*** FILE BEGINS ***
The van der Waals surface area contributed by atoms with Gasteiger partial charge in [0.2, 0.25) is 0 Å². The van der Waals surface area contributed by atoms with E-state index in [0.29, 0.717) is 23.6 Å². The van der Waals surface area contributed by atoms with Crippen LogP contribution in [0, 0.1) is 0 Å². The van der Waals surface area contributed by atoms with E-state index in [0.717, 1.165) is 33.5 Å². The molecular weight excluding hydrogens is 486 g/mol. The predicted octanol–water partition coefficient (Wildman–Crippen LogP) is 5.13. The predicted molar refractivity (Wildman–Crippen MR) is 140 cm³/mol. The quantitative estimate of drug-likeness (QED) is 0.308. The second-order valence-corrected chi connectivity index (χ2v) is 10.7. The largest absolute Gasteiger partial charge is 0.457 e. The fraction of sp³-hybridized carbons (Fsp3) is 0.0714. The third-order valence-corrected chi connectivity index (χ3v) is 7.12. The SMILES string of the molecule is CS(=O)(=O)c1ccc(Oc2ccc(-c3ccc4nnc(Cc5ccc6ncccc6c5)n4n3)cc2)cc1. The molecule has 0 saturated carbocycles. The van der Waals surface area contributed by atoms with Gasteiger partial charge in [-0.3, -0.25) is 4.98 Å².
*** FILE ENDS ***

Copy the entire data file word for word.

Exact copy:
The van der Waals surface area contributed by atoms with Gasteiger partial charge in [0.2, 0.25) is 0 Å². The van der Waals surface area contributed by atoms with E-state index in [0.29, 0.717) is 23.6 Å². The van der Waals surface area contributed by atoms with Crippen LogP contribution in [0, 0.1) is 0 Å². The van der Waals surface area contributed by atoms with E-state index in [0.717, 1.165) is 33.5 Å². The molecular weight excluding hydrogens is 486 g/mol. The predicted octanol–water partition coefficient (Wildman–Crippen LogP) is 5.13. The predicted molar refractivity (Wildman–Crippen MR) is 140 cm³/mol. The quantitative estimate of drug-likeness (QED) is 0.308. The second-order valence-corrected chi connectivity index (χ2v) is 10.7. The largest absolute Gasteiger partial charge is 0.457 e. The fraction of sp³-hybridized carbons (Fsp3) is 0.0714. The third-order valence-corrected chi connectivity index (χ3v) is 7.12. The SMILES string of the molecule is CS(=O)(=O)c1ccc(Oc2ccc(-c3ccc4nnc(Cc5ccc6ncccc6c5)n4n3)cc2)cc1. The molecule has 0 saturated carbocycles. The van der Waals surface area contributed by atoms with Gasteiger partial charge in [-0.3, -0.25) is 4.98 Å².